The best way to get good coverage is to supplement them with paints from other manufacturers. Mix in the dark color of the triad with a base color from Citadel or Vallejo.
You get better coverage, and the new base color will be closer in tone to the triad. You can highlight up from there.
That said, when it comes to the results, Reaper paints will not be for everybody. Reaper tends to have a very matte, almost chalky finish, as opposed to brands like Citadel offering a satin, almost plastic finish. Reaper’s chalkiness is great for things like cloth, linen, and dirt – but it won’t work well for skin.
Is Reaper paint easy to clean?
When painting, the chances are that you’ll always spot remains of the mold release agent used during the casting process and leftover paints.
Reaper paints won’t be a pain to clean off.
Most people use a toothbrush to scrub the plastic, and even if you’re quite rough, it won’t damage the plastic. But, lukewarm water or even warm water and dish soap work fine.
Reaper Paint dries completely in 30 mins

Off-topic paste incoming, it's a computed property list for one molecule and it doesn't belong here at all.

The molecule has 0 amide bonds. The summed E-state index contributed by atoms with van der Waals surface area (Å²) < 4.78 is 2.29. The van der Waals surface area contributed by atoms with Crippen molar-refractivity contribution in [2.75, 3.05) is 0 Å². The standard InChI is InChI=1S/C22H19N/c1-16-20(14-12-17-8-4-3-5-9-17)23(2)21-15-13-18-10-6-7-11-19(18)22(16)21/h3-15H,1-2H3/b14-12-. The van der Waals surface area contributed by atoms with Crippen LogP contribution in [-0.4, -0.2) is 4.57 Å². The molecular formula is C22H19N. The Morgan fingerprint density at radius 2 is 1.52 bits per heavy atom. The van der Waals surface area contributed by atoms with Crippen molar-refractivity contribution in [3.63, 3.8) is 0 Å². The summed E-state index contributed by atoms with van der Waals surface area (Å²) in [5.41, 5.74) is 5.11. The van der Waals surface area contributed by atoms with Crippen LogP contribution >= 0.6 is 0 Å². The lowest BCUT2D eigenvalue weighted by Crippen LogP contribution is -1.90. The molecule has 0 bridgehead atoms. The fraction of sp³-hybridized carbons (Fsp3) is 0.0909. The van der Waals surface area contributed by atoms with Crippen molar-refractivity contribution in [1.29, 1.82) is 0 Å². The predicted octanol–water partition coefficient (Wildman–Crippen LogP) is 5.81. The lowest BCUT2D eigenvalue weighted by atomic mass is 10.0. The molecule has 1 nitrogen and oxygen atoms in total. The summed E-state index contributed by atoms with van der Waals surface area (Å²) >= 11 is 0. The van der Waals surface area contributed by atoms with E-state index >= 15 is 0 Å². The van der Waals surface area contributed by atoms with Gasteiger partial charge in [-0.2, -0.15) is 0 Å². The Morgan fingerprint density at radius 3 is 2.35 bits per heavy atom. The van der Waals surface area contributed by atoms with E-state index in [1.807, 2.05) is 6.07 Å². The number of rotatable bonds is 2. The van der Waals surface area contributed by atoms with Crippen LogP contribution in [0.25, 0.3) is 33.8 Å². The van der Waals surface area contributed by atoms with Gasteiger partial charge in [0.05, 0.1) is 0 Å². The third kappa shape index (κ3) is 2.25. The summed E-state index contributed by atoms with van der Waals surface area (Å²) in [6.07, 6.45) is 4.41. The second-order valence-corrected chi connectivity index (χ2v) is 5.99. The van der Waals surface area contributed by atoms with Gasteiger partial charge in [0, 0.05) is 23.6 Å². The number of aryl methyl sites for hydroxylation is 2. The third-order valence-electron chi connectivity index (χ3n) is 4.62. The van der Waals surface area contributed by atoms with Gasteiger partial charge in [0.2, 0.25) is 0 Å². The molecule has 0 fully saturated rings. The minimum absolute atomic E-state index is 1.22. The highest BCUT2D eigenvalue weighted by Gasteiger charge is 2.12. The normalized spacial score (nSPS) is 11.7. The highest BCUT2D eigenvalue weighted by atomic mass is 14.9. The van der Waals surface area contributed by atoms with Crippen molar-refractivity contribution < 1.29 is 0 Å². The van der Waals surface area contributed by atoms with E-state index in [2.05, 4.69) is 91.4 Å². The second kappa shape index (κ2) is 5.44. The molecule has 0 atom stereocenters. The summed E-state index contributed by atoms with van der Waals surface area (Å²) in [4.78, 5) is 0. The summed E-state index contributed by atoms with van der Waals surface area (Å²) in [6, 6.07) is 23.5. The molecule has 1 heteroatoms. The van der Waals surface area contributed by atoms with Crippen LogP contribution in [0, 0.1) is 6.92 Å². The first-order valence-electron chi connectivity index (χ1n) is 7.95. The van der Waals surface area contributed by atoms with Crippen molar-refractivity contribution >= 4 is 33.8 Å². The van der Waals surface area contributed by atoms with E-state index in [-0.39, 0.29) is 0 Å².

Reaper paints don’t dry out as quickly when I just thin with water (although they don’t need much thinning anyway).
However, the paints have a pretty decent drying time. It’s not as long as some ranges but longer than most, which means you can get some good working time.
Depending on your climate, Reaper paints are going to be completely dry within 30 minutes. Many painters wait as long as 24 hours to be sure the paint completely cures.
254 colors for you to choose from
Reaper offers a wide range of colors in two line up; the Master Series Paints Core Colors with over 216 colors and additives, which are great to flesh out your paint collection with shades you don’t find elsewhere, and the newly added MSP HD, which comprise 38 colors.